My sweetie and I visited his father over the weekend to celebrate the latter's 50-something (or is it 60 now?) birthday. Who's celebration of choice was a hog roast at the Greensburg Legion. Since we young'ns didn't have tickets and like to keep our lungs pure, we spent the day helping him around the house and dropped him off at the party before heading down the street for a quick dinner date by ourselves.
Greensburg, Indiana is hardly a culinary hot-spot. The options are pretty much pizza, burgers, fried chicken, and more pizza. My sweetie has a nostalgic fondness for a particular eatery down there: Pizza King. Even though we had eaten our homemade Friday Night Pizza the day before, he convinced me that Pizza King was "different."
Here's my first impression of the restaurant:
That's class, right there.
When we went inside, I found myself in what looked like a hollowed-out barn with tables. The teenage girl at the cash register took our order, and we snuck past the carousing families in the main dining area and the strongly vocal children in the arcade into the empty back room. Once there, I took a look at the receipt: $11.50. The pizza was supposed to be a base of $7, and they apparently charged us for extra toppings because we went halvsies. Plus, the girl had charged me a full $1.50 for water, since it was a "fountain drink." I promptly went back out to the fountain, emptied out my cup, and filled it with Diet Coke.
Yes, it made me sick later, but since I haven't had soda in over a month, it tasted divine. And I wasn't going to let them take $1.50 for water that tasted like it came out of a bathroom tap.
When the pizza arrived, I saw that it was cut into small squares, which had both good and bad points. The good: I ate a lot slower than usual, which made me feel fuller, and I didn't have my usual bedtime hunger pangs. The bad: the piece in the middle with no crust edges had to be eaten with a fork, which made it seem more like a pineapple-olive-tomato-paste salad than pizza.
Though the entire "Pizza King experience" was less than impressive, the food itself was definitely better than average. The olives were firm and not overly salty, and the sauce was less runny than my homemade version. The crust was the best part: thin, light and crispy.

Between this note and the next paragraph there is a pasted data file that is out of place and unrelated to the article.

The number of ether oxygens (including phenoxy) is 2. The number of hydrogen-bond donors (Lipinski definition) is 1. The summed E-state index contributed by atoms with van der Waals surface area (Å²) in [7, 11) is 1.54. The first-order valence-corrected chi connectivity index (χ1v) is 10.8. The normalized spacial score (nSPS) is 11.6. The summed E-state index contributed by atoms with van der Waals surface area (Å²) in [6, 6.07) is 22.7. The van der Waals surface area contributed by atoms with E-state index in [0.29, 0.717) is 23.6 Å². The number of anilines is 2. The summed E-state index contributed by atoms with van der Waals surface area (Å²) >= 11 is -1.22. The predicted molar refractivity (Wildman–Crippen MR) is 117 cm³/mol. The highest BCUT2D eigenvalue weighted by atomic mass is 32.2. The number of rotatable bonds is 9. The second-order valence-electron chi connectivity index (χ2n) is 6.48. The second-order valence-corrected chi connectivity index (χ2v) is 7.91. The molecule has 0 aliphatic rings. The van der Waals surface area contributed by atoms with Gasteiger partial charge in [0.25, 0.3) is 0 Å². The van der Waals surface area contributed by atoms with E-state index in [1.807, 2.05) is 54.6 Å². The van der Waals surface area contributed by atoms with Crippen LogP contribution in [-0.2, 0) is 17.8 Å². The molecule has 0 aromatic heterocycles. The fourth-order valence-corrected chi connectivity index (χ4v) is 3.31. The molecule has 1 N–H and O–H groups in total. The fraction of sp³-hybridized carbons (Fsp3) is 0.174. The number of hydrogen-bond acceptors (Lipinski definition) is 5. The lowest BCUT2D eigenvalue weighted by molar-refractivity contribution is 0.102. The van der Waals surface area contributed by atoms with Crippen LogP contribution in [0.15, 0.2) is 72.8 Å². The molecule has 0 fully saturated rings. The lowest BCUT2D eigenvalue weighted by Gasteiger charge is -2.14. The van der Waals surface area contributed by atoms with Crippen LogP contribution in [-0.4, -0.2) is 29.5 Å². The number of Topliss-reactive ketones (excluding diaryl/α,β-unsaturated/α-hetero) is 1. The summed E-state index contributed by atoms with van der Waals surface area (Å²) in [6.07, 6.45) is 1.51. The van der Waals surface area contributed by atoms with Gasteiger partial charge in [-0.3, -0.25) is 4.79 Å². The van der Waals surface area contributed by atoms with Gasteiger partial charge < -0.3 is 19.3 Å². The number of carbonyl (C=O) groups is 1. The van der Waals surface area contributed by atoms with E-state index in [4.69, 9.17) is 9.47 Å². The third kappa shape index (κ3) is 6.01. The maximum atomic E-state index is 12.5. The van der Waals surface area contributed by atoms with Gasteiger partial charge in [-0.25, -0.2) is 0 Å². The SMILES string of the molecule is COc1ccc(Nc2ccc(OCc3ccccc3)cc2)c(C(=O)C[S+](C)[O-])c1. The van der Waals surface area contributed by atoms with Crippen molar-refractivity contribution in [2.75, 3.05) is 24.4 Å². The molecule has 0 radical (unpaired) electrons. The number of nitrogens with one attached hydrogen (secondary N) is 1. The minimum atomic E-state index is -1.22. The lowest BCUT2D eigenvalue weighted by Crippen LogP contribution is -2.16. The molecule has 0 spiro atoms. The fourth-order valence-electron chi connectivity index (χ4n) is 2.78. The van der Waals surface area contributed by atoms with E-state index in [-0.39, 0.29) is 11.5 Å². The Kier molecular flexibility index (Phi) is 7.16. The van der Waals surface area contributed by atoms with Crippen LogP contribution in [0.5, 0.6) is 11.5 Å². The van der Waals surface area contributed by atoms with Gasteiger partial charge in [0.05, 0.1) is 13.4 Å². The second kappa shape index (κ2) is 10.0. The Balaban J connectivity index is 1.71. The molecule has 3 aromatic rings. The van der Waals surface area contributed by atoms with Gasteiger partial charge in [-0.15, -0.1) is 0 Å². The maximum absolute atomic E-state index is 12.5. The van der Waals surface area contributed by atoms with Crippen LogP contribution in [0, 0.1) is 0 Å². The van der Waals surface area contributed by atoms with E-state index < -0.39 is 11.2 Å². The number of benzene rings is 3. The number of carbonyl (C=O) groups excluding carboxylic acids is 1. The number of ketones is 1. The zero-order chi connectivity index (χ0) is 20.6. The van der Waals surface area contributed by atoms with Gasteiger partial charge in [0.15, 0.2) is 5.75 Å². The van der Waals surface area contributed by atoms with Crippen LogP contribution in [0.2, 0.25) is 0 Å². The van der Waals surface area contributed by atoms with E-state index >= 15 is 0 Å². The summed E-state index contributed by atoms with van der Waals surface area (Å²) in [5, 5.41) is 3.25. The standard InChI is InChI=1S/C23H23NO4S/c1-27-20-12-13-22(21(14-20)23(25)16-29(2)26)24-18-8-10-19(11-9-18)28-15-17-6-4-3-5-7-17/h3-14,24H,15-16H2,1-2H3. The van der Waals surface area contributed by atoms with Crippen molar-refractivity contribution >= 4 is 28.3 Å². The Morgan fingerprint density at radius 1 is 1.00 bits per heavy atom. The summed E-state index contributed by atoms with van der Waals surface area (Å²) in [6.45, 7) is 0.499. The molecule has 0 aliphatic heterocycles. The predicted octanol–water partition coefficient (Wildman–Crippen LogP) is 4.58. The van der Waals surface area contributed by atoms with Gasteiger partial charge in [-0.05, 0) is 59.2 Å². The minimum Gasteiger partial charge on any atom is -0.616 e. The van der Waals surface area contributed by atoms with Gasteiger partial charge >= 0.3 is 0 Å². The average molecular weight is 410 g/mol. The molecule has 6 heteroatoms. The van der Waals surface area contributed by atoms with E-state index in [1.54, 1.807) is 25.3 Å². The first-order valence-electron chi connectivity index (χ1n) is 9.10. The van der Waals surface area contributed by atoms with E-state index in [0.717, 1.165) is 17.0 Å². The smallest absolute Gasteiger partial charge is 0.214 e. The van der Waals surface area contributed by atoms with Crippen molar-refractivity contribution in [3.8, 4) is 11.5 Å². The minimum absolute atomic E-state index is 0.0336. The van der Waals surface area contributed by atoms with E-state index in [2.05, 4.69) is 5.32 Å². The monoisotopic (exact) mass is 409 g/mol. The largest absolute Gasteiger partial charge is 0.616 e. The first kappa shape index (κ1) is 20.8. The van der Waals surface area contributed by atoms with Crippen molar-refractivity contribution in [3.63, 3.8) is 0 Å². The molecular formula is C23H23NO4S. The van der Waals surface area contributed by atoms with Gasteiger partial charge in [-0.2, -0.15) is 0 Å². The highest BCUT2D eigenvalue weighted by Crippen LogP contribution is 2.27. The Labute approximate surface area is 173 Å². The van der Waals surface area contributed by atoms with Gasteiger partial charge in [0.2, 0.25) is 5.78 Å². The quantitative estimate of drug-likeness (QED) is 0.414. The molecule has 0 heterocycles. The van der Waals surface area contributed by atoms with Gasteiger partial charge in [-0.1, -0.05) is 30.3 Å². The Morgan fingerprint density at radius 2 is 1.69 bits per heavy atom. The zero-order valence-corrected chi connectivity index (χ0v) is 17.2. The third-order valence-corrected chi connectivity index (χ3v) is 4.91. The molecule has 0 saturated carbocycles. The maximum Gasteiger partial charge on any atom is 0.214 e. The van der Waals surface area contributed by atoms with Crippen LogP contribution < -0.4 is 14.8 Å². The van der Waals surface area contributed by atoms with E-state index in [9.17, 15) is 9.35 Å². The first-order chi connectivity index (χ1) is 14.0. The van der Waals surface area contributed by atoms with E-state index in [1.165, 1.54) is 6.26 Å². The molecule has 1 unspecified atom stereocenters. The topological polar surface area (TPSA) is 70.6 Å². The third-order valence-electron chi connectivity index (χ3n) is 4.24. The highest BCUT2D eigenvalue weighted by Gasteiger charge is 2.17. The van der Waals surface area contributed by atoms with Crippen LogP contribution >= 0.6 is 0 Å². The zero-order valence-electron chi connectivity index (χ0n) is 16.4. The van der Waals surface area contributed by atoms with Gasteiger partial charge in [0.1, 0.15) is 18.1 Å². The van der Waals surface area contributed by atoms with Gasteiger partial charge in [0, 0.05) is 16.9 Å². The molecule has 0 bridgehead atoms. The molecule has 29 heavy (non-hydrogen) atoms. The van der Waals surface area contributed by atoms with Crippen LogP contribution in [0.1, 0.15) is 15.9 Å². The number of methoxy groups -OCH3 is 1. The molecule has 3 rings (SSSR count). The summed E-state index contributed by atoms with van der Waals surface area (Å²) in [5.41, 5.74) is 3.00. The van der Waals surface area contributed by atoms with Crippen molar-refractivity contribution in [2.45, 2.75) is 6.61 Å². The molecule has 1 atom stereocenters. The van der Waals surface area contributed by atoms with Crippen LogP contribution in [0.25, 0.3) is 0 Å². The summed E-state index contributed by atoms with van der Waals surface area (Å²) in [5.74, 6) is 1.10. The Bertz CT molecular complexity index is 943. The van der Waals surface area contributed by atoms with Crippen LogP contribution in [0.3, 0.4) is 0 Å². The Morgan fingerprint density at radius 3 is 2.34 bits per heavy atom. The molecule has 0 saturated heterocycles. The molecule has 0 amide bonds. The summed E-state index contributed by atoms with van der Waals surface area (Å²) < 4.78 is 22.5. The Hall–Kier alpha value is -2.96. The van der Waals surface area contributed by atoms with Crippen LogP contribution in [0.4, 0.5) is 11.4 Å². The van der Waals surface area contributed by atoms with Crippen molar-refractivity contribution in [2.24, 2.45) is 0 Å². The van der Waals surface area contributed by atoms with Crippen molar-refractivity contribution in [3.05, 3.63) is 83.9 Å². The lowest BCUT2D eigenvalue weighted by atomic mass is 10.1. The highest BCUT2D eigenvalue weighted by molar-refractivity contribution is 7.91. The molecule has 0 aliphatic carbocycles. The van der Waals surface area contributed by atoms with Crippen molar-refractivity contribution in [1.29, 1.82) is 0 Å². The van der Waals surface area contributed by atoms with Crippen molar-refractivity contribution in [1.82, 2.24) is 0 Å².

We ate happily, with sweetie playing with the pepper flakes he had always wanted to try as a kid (verdict: they don't taste like much unless you put them directly on your tongue, and then it takes a little while for the bite to come through). Then we sat and chatted to give Who time to enjoy his pork and raffles until a girl who looked about 14 years old sidled in to ask if we wanted anything else. We took out our wallets to leave a tip for the woman who brought the pie to our table, but all he had was a fiver and all I had was four nickels and three pennies. That made me think: what do I ever use cash for, besides tips? In college I frequented the Chemistry and Jordan Hall vending machines, but those devil-may-care-if-I-buy-this-80¢-granola-bar days have ended.
When we swung by the Legion to pick up Who, he asked how much the dinner had cost. His bizarre answer to the reply of $11.50: "That's all?" To me, that amount for a 10" pie and some bubbles in sugar water was outrageous, but it's apparently on the low side by public perception. Maybe he expected his son to down an entire order of breadsticks or something.
All in all, it was a nice experience on someone else's dime, but it wouldn't be my first choice in splurge situations.